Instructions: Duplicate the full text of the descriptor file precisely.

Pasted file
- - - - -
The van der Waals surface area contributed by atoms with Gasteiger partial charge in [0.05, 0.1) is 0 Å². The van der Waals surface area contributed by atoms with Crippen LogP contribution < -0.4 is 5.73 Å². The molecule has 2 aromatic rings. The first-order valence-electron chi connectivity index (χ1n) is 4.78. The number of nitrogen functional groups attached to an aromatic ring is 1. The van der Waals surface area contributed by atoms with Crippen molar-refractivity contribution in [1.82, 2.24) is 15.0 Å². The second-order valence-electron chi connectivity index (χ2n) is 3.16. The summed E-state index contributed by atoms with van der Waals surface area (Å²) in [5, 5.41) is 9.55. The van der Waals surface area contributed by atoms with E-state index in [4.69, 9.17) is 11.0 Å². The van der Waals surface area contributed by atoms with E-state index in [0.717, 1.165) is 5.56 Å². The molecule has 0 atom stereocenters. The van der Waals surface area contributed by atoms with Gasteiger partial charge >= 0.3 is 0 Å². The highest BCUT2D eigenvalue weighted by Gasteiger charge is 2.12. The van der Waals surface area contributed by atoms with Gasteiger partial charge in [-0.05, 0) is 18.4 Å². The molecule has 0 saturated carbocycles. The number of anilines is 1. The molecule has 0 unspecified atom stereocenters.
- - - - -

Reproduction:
The van der Waals surface area contributed by atoms with Gasteiger partial charge in [0.05, 0.1) is 0 Å². The van der Waals surface area contributed by atoms with Crippen LogP contribution < -0.4 is 5.73 Å². The molecule has 2 aromatic rings. The first-order valence-electron chi connectivity index (χ1n) is 4.78. The number of nitrogen functional groups attached to an aromatic ring is 1. The van der Waals surface area contributed by atoms with Crippen molar-refractivity contribution in [1.82, 2.24) is 15.0 Å². The second-order valence-electron chi connectivity index (χ2n) is 3.16. The summed E-state index contributed by atoms with van der Waals surface area (Å²) in [5, 5.41) is 9.55. The van der Waals surface area contributed by atoms with E-state index in [4.69, 9.17) is 11.0 Å². The van der Waals surface area contributed by atoms with E-state index in [0.717, 1.165) is 5.56 Å². The molecule has 0 atom stereocenters. The van der Waals surface area contributed by atoms with Gasteiger partial charge >= 0.3 is 0 Å². The highest BCUT2D eigenvalue weighted by Gasteiger charge is 2.12. The van der Waals surface area contributed by atoms with Gasteiger partial charge in [-0.05, 0) is 18.4 Å². The molecule has 0 saturated carbocycles. The number of anilines is 1. The molecule has 0 unspecified atom stereocenters.